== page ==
M. C. Escher:
Sculpture ‘Fish’ (1938), hand-painted art casting

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Art casting | Handmade | Hand-painted | Format 16.5 x 19 cm

http://www.arsmundi.com/

M. C. Escher: Sculpture ‘Fish’ (1938), hand-painted art casting

The Dutch surrealist became world famous for his ‘impossible realities’. This work is based on Japanese woodcuts which Escher greatly admired. Sculpture made of hand-painted resin casting according to the original drawing template. Format 16.5 x 19 cm.

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MC Escher - master of the optical illusions.

The Dutch graphic artist was born on 06.17.1898 in the Frisian Leeuwarden. For him the graphical techniques such as woodcut and media lithography is an illusionist world.

The playful confusion of the senses of the viewer are the main objective of Escher's art. However, the absurdity of the arrangement is often evident at a very close look. So one discovers that he turns inside out and turned hell to darkness.

He united animals of contradictory elements in his paintings so, that the floating fish into a metamorphosis of the flying birds. Corridors, floors and staircases appear in an architectural constructions, which reveal their structural impossibility after the second look. The people appear as in a maze and in ways seems to be wrong up and down.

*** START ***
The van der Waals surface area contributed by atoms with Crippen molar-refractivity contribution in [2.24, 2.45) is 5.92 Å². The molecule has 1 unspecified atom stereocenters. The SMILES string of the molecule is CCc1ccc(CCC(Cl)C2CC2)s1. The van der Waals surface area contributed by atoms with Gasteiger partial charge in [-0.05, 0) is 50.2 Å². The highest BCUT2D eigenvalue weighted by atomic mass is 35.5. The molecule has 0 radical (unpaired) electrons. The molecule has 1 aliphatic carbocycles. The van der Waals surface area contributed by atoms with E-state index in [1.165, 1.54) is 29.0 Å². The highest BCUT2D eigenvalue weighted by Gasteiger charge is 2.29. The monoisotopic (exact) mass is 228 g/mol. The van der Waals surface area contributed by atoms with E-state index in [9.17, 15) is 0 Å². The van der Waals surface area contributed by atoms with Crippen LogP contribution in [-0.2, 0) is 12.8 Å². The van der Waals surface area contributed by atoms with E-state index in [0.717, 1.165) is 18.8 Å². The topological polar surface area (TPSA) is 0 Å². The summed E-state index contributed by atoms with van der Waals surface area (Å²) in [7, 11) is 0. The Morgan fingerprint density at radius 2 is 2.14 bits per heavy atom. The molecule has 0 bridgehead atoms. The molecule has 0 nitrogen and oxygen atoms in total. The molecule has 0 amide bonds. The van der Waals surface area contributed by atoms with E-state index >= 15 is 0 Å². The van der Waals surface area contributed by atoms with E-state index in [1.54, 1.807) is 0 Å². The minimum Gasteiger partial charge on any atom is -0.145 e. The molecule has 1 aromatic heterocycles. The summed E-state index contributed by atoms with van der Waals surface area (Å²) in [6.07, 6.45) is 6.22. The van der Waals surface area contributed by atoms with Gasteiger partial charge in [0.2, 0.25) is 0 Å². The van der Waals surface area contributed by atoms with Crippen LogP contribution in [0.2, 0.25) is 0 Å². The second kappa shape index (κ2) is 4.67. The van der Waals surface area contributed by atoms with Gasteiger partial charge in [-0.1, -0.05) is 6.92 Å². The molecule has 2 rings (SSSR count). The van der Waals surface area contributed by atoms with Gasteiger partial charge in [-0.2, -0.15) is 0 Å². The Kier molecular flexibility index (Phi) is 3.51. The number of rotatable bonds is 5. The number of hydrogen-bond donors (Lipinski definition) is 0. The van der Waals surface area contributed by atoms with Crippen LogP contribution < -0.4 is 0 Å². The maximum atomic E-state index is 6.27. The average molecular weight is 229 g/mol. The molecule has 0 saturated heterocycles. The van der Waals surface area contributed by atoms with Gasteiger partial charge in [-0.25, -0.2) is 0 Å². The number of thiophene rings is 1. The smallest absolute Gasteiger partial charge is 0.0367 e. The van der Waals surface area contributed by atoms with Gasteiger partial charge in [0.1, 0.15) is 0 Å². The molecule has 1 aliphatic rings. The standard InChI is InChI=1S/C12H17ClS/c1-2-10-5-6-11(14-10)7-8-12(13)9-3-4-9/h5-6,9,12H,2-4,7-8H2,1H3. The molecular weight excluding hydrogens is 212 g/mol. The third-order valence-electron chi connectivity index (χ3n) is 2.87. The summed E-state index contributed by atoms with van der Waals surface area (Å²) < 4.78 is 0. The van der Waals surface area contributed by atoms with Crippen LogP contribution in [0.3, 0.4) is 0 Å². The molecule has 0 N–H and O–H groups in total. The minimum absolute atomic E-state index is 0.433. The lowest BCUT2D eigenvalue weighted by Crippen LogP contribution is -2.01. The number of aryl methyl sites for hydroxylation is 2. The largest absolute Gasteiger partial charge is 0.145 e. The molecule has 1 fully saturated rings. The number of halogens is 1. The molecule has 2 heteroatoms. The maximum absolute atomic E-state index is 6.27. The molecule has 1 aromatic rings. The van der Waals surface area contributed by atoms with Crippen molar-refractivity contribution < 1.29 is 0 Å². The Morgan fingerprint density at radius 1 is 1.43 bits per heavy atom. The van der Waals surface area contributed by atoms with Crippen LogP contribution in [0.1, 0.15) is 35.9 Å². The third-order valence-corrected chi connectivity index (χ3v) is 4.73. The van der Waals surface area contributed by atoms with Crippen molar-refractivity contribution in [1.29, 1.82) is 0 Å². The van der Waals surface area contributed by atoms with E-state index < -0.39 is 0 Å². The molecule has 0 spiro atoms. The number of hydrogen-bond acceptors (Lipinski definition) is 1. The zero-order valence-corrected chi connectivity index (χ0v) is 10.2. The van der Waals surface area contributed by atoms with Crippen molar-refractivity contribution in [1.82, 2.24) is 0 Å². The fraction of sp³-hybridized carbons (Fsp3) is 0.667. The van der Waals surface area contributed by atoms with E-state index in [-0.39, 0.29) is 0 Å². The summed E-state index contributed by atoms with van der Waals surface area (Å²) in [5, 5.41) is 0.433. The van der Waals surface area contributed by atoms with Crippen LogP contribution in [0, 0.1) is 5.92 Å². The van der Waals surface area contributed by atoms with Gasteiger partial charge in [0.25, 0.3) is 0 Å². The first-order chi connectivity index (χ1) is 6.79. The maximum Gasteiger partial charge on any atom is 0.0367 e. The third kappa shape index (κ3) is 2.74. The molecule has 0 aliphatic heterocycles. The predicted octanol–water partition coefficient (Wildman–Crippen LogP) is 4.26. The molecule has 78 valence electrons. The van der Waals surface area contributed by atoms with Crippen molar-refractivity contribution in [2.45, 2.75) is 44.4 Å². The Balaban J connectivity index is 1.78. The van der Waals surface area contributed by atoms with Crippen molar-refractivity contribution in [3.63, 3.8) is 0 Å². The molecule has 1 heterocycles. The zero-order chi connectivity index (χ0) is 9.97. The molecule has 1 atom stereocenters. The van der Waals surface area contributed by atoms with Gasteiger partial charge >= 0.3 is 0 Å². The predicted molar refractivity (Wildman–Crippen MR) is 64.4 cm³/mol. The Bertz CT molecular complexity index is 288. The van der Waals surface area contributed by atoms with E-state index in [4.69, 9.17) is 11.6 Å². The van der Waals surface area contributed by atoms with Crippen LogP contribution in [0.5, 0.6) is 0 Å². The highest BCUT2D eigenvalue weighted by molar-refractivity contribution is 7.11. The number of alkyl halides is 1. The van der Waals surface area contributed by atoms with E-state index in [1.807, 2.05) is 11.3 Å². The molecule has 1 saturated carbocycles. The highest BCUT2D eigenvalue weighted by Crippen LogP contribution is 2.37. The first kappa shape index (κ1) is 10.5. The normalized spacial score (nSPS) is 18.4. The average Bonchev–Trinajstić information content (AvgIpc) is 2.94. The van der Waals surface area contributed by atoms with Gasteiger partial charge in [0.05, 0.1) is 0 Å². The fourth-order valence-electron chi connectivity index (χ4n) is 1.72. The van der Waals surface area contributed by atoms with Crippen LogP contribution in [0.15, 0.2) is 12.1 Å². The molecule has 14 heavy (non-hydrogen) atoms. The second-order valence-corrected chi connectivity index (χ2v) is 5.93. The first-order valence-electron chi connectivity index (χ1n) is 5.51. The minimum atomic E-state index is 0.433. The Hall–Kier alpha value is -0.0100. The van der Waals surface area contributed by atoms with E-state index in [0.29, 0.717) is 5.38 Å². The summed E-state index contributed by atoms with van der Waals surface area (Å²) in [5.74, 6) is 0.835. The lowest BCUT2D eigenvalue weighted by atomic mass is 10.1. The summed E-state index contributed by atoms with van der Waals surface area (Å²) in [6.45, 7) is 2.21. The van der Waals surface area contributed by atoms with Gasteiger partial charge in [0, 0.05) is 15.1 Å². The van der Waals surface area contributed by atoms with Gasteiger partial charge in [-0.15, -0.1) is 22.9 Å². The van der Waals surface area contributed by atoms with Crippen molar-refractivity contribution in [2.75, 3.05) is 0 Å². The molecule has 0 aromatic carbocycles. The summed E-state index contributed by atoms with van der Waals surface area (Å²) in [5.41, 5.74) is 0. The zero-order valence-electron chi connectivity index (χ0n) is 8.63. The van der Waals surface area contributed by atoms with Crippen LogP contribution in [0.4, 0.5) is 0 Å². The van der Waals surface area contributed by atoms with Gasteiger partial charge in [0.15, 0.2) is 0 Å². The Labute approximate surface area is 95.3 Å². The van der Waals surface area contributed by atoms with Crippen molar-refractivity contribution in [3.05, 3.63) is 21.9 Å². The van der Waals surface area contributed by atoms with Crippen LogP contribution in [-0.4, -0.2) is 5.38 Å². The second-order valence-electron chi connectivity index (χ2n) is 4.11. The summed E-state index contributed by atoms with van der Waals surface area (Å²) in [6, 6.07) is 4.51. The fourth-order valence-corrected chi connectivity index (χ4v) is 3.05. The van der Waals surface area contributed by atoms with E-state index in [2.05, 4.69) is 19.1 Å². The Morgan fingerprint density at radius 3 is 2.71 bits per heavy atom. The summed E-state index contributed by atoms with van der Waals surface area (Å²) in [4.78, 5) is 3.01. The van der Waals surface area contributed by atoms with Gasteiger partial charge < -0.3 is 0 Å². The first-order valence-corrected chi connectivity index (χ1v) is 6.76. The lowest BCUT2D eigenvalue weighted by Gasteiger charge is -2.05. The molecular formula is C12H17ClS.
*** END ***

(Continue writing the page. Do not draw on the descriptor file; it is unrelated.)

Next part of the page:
In his distinctive and touching way, he transform our thinking , our small certainties and our conventions for the whole world with its imagery, in question mark and thus give us back a piece of liveliness.

The masters of Illusion died on 27.3.1972 in Hilversum South of Amsterdam.

A plastic work of sculptural art made of wood, stone, ivory, bronze or other metals.

While sculptures from wood, ivory or stone are made directly from the block of material, for bronze casting a working model is prepared at first. Usually it is made of clay or other easily shaped materials.

The prime time of sculpture after the Roman antiquity was the Renaissance. Impressionism gave a new impulse to the sculptural arts. Also the contemporary artists, such as Jorg Immendorf, Andora, and Markus Lupertz enriched the sculpture with outstanding works.

Collective term for all casting processes that ars mundi carries out with the help of specialized art foundries.

Cast stone
Equivalent of artificial marble, with the difference that the substitute stone in powder form is used instead of marble powder.

Cold cast bronze
Bronze powder bound by a polymer. By special polishing and patination techniques the surface of the casting gets a look that corresponds to the bronze.

ARA wooden copy
In order to guarantee absolute fidelity to the original, an artificially manufactured imitation wood is used as a base material which has typical wood characteristics: density, workability, color and surface structure.

Ceramic casting
As a rule castable clay is used in ceramic casting, which then is fired and possibly glazed. Plaster molds are often used instead of the usual rubber molds in ceramic casting and in porcelain production.

Bronze casting
In this case, the thousand-year-old lost-wax technique is used. It's the best, but also the most complex method of producing sculptures.

Related links:
ARA Kunst
Bronze casting
Lost-wax casting technique

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